It took 50 people just three hours to collect the ten tonnes of plastic used to create The Flipflopi, a 10-metre traditional sailing ‘dhow’ built by Swahili craftsmen on the remote island of Lamu on the coast of Kenya. She was built using only local resources, recycling technology and traditional dhow-building techniques. Our aim was to show that if this could be done somewhere like Lamu it could be done anywhere, making such projects accessible to local communities all around the world.
In January last year, our 15-man crew, made up of Kenyan sailors and a team of volunteers, sailed The Flipflopi on her inaugural expedition – from Lamu, 500km down the East African coast to Zanzibar in neighbouring Tanzania. Their mission was to engage communities in the fight against single-use plastic and draw the world’s media attention to a plastic revolution being led out of Africa.
We sought to engage people through first making them smile. We then showed them the value of reusing waste plastic, while also sending the serious message that single-use plastic really doesn’t make sense. We always hoped that our flip-flop-covered boat made from ‘takataka’ (Swahili for ‘rubbish’) would lead to positive engagement with the issue, but the impact of the expedition far exceeded our expectations.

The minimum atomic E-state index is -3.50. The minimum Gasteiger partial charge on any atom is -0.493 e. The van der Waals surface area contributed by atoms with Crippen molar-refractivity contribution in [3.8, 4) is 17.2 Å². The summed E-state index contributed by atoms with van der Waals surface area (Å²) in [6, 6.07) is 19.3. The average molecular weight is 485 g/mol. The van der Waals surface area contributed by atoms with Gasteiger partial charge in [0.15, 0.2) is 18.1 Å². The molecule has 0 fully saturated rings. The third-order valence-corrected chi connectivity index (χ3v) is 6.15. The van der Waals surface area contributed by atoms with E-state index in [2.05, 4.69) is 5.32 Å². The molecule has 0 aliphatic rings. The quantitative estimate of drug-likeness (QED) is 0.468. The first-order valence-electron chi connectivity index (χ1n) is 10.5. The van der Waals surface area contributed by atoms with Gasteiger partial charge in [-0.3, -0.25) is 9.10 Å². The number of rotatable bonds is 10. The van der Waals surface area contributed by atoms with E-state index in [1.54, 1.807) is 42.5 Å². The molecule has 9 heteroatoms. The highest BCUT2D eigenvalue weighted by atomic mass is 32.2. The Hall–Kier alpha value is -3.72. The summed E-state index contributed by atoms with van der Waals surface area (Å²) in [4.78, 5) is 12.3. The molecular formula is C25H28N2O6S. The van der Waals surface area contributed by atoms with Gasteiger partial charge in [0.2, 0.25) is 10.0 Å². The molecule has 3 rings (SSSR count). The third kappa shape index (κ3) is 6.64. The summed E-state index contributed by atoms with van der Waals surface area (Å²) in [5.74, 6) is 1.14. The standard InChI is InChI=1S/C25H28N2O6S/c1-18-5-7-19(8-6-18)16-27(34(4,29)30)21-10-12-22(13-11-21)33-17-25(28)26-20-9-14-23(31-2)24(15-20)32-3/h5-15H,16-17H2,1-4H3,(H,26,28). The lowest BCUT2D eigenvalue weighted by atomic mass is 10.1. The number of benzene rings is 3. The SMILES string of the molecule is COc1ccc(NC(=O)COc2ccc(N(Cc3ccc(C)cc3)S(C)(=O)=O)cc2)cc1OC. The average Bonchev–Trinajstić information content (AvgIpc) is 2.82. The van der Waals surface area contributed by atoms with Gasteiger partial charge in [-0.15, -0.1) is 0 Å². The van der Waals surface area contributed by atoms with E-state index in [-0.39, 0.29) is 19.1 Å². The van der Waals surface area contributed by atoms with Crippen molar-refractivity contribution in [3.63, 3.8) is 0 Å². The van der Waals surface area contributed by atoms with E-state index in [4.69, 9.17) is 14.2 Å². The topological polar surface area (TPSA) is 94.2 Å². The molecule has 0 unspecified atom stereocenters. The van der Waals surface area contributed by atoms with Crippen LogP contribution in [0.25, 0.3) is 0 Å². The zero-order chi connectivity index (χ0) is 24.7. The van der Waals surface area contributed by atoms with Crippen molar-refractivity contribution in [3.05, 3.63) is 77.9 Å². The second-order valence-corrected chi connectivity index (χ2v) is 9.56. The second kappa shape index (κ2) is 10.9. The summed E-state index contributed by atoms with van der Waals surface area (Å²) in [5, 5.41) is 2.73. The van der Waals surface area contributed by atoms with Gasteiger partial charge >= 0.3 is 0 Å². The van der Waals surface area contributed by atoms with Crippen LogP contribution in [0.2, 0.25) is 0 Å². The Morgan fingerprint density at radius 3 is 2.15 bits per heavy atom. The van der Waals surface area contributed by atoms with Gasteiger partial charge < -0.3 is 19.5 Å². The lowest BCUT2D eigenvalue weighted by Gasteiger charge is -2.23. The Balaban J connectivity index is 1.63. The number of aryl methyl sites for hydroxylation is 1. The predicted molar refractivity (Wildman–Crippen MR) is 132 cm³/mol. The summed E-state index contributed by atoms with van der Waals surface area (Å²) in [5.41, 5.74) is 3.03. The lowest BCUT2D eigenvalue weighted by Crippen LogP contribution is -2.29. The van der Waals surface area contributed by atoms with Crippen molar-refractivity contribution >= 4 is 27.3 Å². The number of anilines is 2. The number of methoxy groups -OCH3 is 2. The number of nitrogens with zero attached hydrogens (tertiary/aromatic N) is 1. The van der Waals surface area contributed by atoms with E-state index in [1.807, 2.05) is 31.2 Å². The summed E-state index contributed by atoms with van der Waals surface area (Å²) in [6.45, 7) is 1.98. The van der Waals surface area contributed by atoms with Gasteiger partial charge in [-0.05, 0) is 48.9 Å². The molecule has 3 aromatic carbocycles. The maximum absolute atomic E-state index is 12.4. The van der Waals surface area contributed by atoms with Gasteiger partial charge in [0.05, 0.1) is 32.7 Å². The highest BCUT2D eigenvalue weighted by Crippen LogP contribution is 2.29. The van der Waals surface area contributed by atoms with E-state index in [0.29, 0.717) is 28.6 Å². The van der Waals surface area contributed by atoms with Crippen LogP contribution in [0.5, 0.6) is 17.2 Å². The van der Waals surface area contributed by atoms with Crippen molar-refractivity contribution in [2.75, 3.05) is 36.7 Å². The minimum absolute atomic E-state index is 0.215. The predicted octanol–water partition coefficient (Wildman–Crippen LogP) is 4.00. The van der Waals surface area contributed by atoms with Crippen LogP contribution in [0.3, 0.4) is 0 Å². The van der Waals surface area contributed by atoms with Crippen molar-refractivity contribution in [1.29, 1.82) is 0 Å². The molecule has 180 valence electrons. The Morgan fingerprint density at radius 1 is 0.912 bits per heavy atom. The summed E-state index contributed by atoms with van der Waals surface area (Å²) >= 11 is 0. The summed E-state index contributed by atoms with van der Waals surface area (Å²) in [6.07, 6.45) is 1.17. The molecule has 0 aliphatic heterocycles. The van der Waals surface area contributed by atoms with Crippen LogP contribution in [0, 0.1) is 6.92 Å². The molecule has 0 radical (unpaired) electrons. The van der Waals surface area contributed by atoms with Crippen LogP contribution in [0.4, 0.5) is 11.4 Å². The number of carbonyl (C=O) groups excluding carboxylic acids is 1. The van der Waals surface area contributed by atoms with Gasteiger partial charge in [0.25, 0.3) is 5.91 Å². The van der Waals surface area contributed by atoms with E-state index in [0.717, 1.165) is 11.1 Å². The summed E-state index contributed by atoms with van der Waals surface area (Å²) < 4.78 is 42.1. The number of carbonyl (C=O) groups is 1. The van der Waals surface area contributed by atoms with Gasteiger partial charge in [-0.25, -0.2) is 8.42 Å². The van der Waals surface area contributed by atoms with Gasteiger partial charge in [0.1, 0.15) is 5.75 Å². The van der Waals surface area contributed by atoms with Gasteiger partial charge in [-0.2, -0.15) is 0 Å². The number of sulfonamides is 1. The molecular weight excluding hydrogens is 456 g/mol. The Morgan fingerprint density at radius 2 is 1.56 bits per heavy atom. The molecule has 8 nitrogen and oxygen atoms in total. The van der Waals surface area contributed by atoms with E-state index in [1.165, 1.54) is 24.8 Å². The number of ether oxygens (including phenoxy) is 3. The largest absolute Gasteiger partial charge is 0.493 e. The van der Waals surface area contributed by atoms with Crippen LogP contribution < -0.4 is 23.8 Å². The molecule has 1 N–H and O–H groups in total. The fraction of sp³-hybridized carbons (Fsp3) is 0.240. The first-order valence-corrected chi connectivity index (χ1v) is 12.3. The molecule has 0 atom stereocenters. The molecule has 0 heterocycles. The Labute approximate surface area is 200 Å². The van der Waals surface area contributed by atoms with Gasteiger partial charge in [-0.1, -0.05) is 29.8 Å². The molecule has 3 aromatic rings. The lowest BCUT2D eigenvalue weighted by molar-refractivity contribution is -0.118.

By the end of the two-week expedition (stopping at 12 coastal communities along the way), we’d engaged 10,000 community members including 5,000 schoolchildren and mobilised 100 local NGO partners along the coast. Forty businesses, including a prominent hotel group, banned single-use plastic. Mombasa’s county government finally committed to close their biggest dumpsite and install an environmentally friendly one in its place. And, in just two weeks, our positive media campaign reached an estimated 890 million people worldwide.
While the numbers are compelling, The Flipflopi Project has never really been about the boat – it’s about changing mindsets and inspiring the next generation to find their own ways to reuse plastic. It’s the individual moments on our travels that highlight the true mission of the plastic revolution – when a child asks you ‘why’ when they board a boat made from old toothbrushes and flip-flops, you know that something magical is starting to happen.